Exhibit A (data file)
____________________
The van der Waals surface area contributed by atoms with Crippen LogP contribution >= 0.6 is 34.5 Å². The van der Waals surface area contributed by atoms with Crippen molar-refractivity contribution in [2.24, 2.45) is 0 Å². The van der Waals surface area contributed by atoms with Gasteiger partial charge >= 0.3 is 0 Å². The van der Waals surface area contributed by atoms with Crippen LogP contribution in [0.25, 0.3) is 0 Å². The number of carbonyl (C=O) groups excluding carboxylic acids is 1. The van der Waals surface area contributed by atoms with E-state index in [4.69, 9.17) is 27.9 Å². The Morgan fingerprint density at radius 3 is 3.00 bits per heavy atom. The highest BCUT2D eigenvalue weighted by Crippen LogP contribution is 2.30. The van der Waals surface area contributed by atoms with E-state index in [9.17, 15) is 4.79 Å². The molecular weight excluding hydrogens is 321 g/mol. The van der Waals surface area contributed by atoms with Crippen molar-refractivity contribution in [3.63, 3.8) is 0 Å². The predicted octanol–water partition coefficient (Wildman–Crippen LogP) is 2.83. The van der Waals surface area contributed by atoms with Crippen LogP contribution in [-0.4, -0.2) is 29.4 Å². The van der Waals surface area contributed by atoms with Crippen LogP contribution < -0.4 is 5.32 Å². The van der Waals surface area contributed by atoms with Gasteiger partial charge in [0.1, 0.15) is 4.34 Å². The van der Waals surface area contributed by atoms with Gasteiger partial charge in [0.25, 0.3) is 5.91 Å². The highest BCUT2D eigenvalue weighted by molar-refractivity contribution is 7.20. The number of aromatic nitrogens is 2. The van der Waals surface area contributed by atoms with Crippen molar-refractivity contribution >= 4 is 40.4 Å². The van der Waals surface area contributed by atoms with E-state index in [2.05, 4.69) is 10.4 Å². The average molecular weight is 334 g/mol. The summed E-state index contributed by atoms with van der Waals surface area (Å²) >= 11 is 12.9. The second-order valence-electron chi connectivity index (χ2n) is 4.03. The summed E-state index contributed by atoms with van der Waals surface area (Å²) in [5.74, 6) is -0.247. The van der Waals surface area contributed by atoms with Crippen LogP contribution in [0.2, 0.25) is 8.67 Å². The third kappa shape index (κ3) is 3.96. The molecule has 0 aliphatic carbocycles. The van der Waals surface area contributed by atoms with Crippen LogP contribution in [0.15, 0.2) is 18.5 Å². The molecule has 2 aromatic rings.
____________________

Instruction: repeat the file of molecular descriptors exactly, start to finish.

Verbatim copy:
The van der Waals surface area contributed by atoms with Crippen LogP contribution >= 0.6 is 34.5 Å². The van der Waals surface area contributed by atoms with Crippen molar-refractivity contribution in [2.24, 2.45) is 0 Å². The van der Waals surface area contributed by atoms with Gasteiger partial charge >= 0.3 is 0 Å². The van der Waals surface area contributed by atoms with Crippen LogP contribution in [0.25, 0.3) is 0 Å². The number of carbonyl (C=O) groups excluding carboxylic acids is 1. The van der Waals surface area contributed by atoms with E-state index in [4.69, 9.17) is 27.9 Å². The Morgan fingerprint density at radius 3 is 3.00 bits per heavy atom. The highest BCUT2D eigenvalue weighted by Crippen LogP contribution is 2.30. The van der Waals surface area contributed by atoms with E-state index in [9.17, 15) is 4.79 Å². The molecular weight excluding hydrogens is 321 g/mol. The van der Waals surface area contributed by atoms with Crippen molar-refractivity contribution in [3.63, 3.8) is 0 Å². The predicted octanol–water partition coefficient (Wildman–Crippen LogP) is 2.83. The van der Waals surface area contributed by atoms with Crippen LogP contribution in [-0.4, -0.2) is 29.4 Å². The van der Waals surface area contributed by atoms with Crippen LogP contribution < -0.4 is 5.32 Å². The van der Waals surface area contributed by atoms with Gasteiger partial charge in [0.1, 0.15) is 4.34 Å². The van der Waals surface area contributed by atoms with Gasteiger partial charge in [0.25, 0.3) is 5.91 Å². The highest BCUT2D eigenvalue weighted by molar-refractivity contribution is 7.20. The number of aromatic nitrogens is 2. The van der Waals surface area contributed by atoms with Crippen molar-refractivity contribution >= 4 is 40.4 Å². The van der Waals surface area contributed by atoms with E-state index in [2.05, 4.69) is 10.4 Å². The average molecular weight is 334 g/mol. The summed E-state index contributed by atoms with van der Waals surface area (Å²) >= 11 is 12.9. The second-order valence-electron chi connectivity index (χ2n) is 4.03. The summed E-state index contributed by atoms with van der Waals surface area (Å²) in [5.74, 6) is -0.247. The van der Waals surface area contributed by atoms with Crippen LogP contribution in [0.2, 0.25) is 8.67 Å². The third kappa shape index (κ3) is 3.96. The molecule has 0 aliphatic carbocycles. The van der Waals surface area contributed by atoms with Crippen LogP contribution in [0.15, 0.2) is 18.5 Å². The molecule has 2 aromatic rings.